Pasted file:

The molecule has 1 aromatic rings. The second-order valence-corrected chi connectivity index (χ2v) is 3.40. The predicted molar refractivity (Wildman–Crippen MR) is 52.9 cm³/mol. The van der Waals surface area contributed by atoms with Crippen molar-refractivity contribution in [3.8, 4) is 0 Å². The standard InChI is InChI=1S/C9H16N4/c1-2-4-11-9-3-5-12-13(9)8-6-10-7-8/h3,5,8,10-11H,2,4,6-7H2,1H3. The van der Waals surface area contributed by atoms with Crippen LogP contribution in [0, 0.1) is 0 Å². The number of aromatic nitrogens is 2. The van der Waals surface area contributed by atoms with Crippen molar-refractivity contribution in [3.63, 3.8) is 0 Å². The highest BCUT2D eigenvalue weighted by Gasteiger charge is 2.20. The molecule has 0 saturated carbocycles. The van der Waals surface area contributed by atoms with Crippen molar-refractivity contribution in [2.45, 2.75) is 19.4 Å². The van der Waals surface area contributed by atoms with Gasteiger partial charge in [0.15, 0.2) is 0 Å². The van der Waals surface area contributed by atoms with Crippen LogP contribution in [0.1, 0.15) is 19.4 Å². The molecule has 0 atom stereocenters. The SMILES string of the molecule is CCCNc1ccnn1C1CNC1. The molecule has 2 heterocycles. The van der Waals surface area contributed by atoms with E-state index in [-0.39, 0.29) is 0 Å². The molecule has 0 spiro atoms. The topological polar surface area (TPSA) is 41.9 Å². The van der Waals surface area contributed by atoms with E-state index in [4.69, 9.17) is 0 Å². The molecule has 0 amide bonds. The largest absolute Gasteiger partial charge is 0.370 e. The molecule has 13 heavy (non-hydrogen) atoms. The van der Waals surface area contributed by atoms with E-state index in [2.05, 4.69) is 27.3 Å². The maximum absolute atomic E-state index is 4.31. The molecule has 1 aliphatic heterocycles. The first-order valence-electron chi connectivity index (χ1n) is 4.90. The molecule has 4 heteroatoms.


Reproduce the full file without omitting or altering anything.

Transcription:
The molecule has 1 aromatic rings. The second-order valence-corrected chi connectivity index (χ2v) is 3.40. The predicted molar refractivity (Wildman–Crippen MR) is 52.9 cm³/mol. The van der Waals surface area contributed by atoms with Crippen molar-refractivity contribution in [3.8, 4) is 0 Å². The standard InChI is InChI=1S/C9H16N4/c1-2-4-11-9-3-5-12-13(9)8-6-10-7-8/h3,5,8,10-11H,2,4,6-7H2,1H3. The van der Waals surface area contributed by atoms with Crippen LogP contribution in [0, 0.1) is 0 Å². The number of aromatic nitrogens is 2. The van der Waals surface area contributed by atoms with Crippen molar-refractivity contribution in [3.63, 3.8) is 0 Å². The highest BCUT2D eigenvalue weighted by Gasteiger charge is 2.20. The molecule has 0 saturated carbocycles. The van der Waals surface area contributed by atoms with Crippen molar-refractivity contribution in [2.45, 2.75) is 19.4 Å². The van der Waals surface area contributed by atoms with Gasteiger partial charge in [0.15, 0.2) is 0 Å². The van der Waals surface area contributed by atoms with Crippen LogP contribution in [0.1, 0.15) is 19.4 Å². The molecule has 0 atom stereocenters. The SMILES string of the molecule is CCCNc1ccnn1C1CNC1. The molecule has 2 heterocycles. The van der Waals surface area contributed by atoms with E-state index in [-0.39, 0.29) is 0 Å². The molecule has 0 spiro atoms. The topological polar surface area (TPSA) is 41.9 Å². The van der Waals surface area contributed by atoms with E-state index in [4.69, 9.17) is 0 Å². The molecule has 0 amide bonds. The largest absolute Gasteiger partial charge is 0.370 e. The molecule has 13 heavy (non-hydrogen) atoms. The van der Waals surface area contributed by atoms with E-state index in [2.05, 4.69) is 27.3 Å². The maximum absolute atomic E-state index is 4.31. The molecule has 1 aliphatic heterocycles. The first-order valence-electron chi connectivity index (χ1n) is 4.90. The molecule has 4 heteroatoms.